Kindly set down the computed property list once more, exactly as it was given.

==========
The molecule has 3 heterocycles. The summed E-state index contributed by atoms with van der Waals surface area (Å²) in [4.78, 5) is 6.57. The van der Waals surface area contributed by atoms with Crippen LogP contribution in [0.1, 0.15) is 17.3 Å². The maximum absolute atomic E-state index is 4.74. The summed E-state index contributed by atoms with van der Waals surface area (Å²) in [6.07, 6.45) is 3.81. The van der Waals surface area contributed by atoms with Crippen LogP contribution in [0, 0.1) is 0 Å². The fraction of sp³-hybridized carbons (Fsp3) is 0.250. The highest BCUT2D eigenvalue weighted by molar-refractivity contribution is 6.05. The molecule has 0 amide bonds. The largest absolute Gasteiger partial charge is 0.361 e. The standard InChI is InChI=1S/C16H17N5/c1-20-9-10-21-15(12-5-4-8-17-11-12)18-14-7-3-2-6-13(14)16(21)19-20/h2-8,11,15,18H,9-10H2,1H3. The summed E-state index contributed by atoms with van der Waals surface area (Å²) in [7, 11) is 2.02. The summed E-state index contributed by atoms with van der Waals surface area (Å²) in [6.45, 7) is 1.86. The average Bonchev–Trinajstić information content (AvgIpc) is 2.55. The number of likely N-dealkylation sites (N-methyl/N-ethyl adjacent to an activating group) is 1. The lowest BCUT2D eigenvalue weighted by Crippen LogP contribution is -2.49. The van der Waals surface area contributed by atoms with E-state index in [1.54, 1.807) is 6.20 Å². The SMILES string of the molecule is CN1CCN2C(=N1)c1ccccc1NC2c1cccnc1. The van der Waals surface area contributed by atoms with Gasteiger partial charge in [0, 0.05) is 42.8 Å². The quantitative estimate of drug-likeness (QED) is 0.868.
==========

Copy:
The molecule has 3 heterocycles. The summed E-state index contributed by atoms with van der Waals surface area (Å²) in [4.78, 5) is 6.57. The van der Waals surface area contributed by atoms with Crippen LogP contribution in [0.1, 0.15) is 17.3 Å². The maximum absolute atomic E-state index is 4.74. The summed E-state index contributed by atoms with van der Waals surface area (Å²) in [6.07, 6.45) is 3.81. The van der Waals surface area contributed by atoms with Crippen LogP contribution in [0, 0.1) is 0 Å². The fraction of sp³-hybridized carbons (Fsp3) is 0.250. The highest BCUT2D eigenvalue weighted by molar-refractivity contribution is 6.05. The molecule has 0 amide bonds. The largest absolute Gasteiger partial charge is 0.361 e. The standard InChI is InChI=1S/C16H17N5/c1-20-9-10-21-15(12-5-4-8-17-11-12)18-14-7-3-2-6-13(14)16(21)19-20/h2-8,11,15,18H,9-10H2,1H3. The summed E-state index contributed by atoms with van der Waals surface area (Å²) in [7, 11) is 2.02. The summed E-state index contributed by atoms with van der Waals surface area (Å²) in [6.45, 7) is 1.86. The average Bonchev–Trinajstić information content (AvgIpc) is 2.55. The number of likely N-dealkylation sites (N-methyl/N-ethyl adjacent to an activating group) is 1. The lowest BCUT2D eigenvalue weighted by Crippen LogP contribution is -2.49. The van der Waals surface area contributed by atoms with E-state index in [1.54, 1.807) is 6.20 Å². The SMILES string of the molecule is CN1CCN2C(=N1)c1ccccc1NC2c1cccnc1. The van der Waals surface area contributed by atoms with Gasteiger partial charge in [0, 0.05) is 42.8 Å². The quantitative estimate of drug-likeness (QED) is 0.868.